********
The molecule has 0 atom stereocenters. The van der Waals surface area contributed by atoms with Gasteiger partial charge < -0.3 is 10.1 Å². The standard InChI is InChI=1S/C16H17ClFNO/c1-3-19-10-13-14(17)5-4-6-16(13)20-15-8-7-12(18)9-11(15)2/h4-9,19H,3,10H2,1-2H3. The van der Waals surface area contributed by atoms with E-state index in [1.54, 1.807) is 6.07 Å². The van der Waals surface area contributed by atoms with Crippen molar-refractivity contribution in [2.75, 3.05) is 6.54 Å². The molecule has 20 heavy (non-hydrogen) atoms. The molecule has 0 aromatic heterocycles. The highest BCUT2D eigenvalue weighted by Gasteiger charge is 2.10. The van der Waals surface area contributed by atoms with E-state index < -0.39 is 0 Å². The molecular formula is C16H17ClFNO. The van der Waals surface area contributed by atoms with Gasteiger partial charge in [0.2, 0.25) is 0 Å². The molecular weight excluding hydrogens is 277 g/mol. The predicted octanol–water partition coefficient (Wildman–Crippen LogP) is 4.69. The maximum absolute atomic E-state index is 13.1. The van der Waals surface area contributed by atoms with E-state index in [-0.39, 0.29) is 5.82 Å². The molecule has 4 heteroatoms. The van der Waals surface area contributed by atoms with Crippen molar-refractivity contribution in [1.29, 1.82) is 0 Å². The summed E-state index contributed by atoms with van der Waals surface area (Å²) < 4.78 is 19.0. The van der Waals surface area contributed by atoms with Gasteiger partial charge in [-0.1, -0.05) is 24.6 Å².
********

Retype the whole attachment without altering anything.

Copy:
The molecule has 0 atom stereocenters. The van der Waals surface area contributed by atoms with Gasteiger partial charge < -0.3 is 10.1 Å². The standard InChI is InChI=1S/C16H17ClFNO/c1-3-19-10-13-14(17)5-4-6-16(13)20-15-8-7-12(18)9-11(15)2/h4-9,19H,3,10H2,1-2H3. The van der Waals surface area contributed by atoms with E-state index in [1.54, 1.807) is 6.07 Å². The van der Waals surface area contributed by atoms with Crippen molar-refractivity contribution in [2.75, 3.05) is 6.54 Å². The molecule has 20 heavy (non-hydrogen) atoms. The molecule has 0 aromatic heterocycles. The highest BCUT2D eigenvalue weighted by Gasteiger charge is 2.10. The van der Waals surface area contributed by atoms with E-state index < -0.39 is 0 Å². The molecular formula is C16H17ClFNO. The van der Waals surface area contributed by atoms with Gasteiger partial charge in [0.2, 0.25) is 0 Å². The molecular weight excluding hydrogens is 277 g/mol. The predicted octanol–water partition coefficient (Wildman–Crippen LogP) is 4.69. The maximum absolute atomic E-state index is 13.1. The van der Waals surface area contributed by atoms with E-state index in [-0.39, 0.29) is 5.82 Å². The molecule has 4 heteroatoms. The van der Waals surface area contributed by atoms with Crippen molar-refractivity contribution in [1.29, 1.82) is 0 Å². The summed E-state index contributed by atoms with van der Waals surface area (Å²) < 4.78 is 19.0. The van der Waals surface area contributed by atoms with Gasteiger partial charge in [-0.1, -0.05) is 24.6 Å².